Marie Štindlová has been working with the text in the installation for several years, and quite consciously develops sensual descriptions in it. In the current installation, for example, we can enjoy these descriptions: “Sometimes a branch with leaves dampened by a short rain brushes against my bare shoulder... I put my palm on the top of the dark, stained table. The spot was still a little heated from the sunlight... My knees hurt unbearably after a long bus ride; I’ve had it since puberty.” These are small intimate experiences that, as the author herself writes, seem like set pieces or details. We can also find here a parallel to situationist drifting, or the commonplace museum tourist audio guides. The viewer can also just stay to watch and not be attacked by the story or the text, and just enjoy the installation and the space itself in relative silence.
In fact, the architectural layout of Galerie mladých provides hidden acoustic features. In some places, one can even hear one’s voice in the reflections, which creates an almost illusory sound hallucination. The architectural design of the Somewhere exhibition installation by Maria Štindlová partly builds on these acoustic features, but at the same time disrupts them and creates a system of intimate corners in which the viewer is free to get lost. The audio is handled through a limited number of wireless headphones, which both increase the comfort of movement and allow a more subjective experience of the space. The sound labyrinth is based on a meandering authorial text, which carries a content line based on some ephemeral memories from vacation.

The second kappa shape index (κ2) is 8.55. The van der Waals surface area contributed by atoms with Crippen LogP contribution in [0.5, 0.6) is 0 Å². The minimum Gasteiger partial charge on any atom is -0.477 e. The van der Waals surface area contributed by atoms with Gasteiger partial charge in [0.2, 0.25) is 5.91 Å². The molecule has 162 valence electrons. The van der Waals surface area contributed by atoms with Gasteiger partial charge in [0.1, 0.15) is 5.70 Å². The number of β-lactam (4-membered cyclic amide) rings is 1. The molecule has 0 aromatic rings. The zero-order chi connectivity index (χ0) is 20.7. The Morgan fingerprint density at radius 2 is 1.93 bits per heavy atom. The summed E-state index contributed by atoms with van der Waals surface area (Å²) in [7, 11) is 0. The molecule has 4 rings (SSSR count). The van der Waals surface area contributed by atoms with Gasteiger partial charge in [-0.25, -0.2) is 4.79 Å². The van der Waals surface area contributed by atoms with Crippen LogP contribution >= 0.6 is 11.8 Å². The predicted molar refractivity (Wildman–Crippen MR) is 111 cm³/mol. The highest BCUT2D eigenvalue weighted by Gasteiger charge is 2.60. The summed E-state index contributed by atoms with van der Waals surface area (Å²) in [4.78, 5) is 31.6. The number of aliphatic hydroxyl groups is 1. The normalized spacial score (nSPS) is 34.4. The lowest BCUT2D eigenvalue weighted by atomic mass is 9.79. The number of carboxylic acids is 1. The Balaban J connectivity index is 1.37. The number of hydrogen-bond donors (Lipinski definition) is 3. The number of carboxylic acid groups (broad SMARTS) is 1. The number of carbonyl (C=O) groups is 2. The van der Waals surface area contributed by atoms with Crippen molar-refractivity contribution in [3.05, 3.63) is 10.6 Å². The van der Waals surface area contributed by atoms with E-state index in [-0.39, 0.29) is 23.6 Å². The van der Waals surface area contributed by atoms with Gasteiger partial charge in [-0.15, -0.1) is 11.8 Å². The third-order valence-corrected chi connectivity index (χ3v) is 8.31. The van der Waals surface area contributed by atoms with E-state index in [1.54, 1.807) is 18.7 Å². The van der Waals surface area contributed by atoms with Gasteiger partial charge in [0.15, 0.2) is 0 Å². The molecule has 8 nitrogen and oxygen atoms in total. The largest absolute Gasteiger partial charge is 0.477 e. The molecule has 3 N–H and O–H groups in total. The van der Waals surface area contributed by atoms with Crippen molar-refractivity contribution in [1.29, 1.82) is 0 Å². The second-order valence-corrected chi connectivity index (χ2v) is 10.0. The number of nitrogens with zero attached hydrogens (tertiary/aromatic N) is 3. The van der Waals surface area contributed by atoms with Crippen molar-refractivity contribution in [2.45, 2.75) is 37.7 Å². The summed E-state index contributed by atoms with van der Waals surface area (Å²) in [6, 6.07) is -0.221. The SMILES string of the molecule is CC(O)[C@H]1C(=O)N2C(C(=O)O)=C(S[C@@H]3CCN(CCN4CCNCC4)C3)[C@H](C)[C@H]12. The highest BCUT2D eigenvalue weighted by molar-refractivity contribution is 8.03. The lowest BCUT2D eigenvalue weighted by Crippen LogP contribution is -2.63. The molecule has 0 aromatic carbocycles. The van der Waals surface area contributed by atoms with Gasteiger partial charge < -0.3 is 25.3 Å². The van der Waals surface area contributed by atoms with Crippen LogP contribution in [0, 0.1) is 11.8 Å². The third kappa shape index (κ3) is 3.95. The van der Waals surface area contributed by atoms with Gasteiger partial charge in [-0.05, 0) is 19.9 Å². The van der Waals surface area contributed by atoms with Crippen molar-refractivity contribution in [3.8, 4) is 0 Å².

The alternation of overly animated passages with less animated ones creates a slightly dramatic ripple of emotions and impressions, which then resonate more or less fundamentally in the memory of the listeners. Instead of a video projection, which was originally intended to be part of the installation, the artist preferred an independent self-projection. The viewer thus finds themselves in a situation where they are seemingly free to wander around the gallery, listening to the story and projecting the individual audio passages themselves. Marie Štindlová (*1990 in Prague) graduated from the Faculty of Fine Arts in Brno. In her work, she considers the possibilities of text in visual art, often applied in combination with architecture. She creates atmospheric installations that as a whole could be described as poems. She is also a member of the TMA group and is currently working with Dana Balážová and Markéta Filipová on frescoes.